Thursday, April 19, 2012

Sigiriya (Lion's Rock)

Sigiriya (Lion’s Rock), the rock fortress which has mystified visitors all over the world throughout her long, colorful history is a UNESCO World Heritage Site, and a must visit if anyone comes to Sri Lanka.

Different scholars, historians and journalists have expressed various views in order to unveil the many mysteries shrouding the famous historical site. Some distinguished scholars are of the view that the ruins of Sigiriya are those of a Buddhist meditation center, while others stand by the “Culavasma” (sequel to the “Mahavamsa” (Great Chronicle).

Referring to King Kashyapa I (A.D. 478- A.D. 496), the “Mahavamsa” (Great Chronicle) states: “He betook himself through fear to Sihagiri (now Sigiri) which is difficult to ascent for human beings.... thence he built a fine palace, worthy to behold, like another “Alakamanda”, ( A city of the gods) and dwelt there like (the god) “Kuvera.”

Entrance to the Castle
Parts of the castle ruins

In 477 CE, Prince Kashyapa seized the throne from his father, King Dhatusena following a coup assisted by the King's army commander Migara, and usurped the throne from the rightful here, Moggallana, who fled to South India. He imprisoned and later executed his father. After this incident he was known as “Pithru Ghathaka Kashyapa”, meaning Kashyapa the Patricide.

Fearing an attack from Moggallana, King Kashyapa moved the capital and his residence from the traditional capital of Anuradhapura to the more secure Sigiriya and built his “Palace in the Sky”. During King Kashyapa's reign (477 to 495), Sigiriya was developed into a complex city and a magnificent fortress.

Moggallana returned to the country with an army and defeated Kashyapa and regained the throne in 495CE and moved the capital again back to Anuradhapura. Sigiriya was then turned back into a Buddhist monastery, which lasted until the 13th or 14th century. After this period, no records are found on Sigiriya until the 16th and 17th centuries, when it was used as an outpost of the Kingdom of Kandy.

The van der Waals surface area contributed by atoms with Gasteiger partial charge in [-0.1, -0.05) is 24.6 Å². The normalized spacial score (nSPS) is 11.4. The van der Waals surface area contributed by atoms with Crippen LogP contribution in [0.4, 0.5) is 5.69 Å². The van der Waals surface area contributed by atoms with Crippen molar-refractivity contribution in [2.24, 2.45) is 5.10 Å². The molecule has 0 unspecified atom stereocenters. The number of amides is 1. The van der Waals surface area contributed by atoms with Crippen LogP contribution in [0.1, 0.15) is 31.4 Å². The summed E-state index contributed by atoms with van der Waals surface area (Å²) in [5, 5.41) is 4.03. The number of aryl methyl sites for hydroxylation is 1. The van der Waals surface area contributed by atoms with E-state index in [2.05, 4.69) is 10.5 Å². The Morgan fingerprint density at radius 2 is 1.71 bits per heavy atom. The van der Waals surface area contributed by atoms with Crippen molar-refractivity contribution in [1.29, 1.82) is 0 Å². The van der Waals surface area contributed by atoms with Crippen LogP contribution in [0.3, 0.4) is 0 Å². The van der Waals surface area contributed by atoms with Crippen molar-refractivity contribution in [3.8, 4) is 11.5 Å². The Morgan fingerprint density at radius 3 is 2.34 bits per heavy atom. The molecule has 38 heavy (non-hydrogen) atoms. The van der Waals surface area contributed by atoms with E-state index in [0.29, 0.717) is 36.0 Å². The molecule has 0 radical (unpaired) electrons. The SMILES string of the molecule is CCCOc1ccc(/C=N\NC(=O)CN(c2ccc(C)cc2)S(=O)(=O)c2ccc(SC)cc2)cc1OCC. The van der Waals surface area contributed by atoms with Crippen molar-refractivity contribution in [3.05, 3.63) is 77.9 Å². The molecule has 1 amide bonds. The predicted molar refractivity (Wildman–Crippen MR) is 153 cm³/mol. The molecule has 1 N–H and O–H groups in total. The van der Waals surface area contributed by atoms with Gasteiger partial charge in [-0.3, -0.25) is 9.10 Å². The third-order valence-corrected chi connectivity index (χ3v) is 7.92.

The story of Sigiriya is full of legend, love, courage, power and betrayal. But one story remains, the story of King Kashyapa (477 – 495 A.D.) It’s creator, with an artist’s soul.

The famous frescoes at Sigiriya

In a sheltered pocket on the western face of the Sigiriya rock, approached by a Spiral stairway, are the famous frescoes of what many believe are “Apsaras” (Heavenly Maidens).

"Mirror Wall"

On the western Northern side of the steep rock face runs a gallery which provides access to the summit. Shielding this pathway is a 9 ½ ft plaster wall, so highly polished, that even today, one can see one’s reflection in it, and hence it is known as the name “Mirror Wall”. On the polished surface are the famous Sigiriya Graffiti recorded by visitors to the rock in the past dating back to the 7th centuries.


The summit of the rock is nearly three acres in extent. The outer wall of the Palace, which is the main building, was constructed on the very brink of the precipice. There were Gardens, cisterns, and ponds which were laid out attractively.

Other than the Palace ruins at the top of the summit,  other attractions of Sigiriya includes the wonderfully  laid out Gardens which according to the latest excavations are one of the oldest in the world. The gardens are divided into three distinct but linked forms: water gardens, cave and boulder gardens, and terraced gardens.

Sigiriya can be visited throughout the year, and the best time to climb is in the morning as the temperature is more comfortable compared to the afternoon. There are many Hotels and places of accommodation, and also a lot of infrastructural developments in the region allowing easy access the and links to other historical sites in Sri Lanka's "cultural triangle."

Visit Serendib (Pvt) Ltd has a variety of tour packages that covers Sigiriya as well as the many other sites around Sri Lanka, One such package that I can recommend is the Classic 7Days/6 Nights package

Images courtesy of Wikimedia Commons

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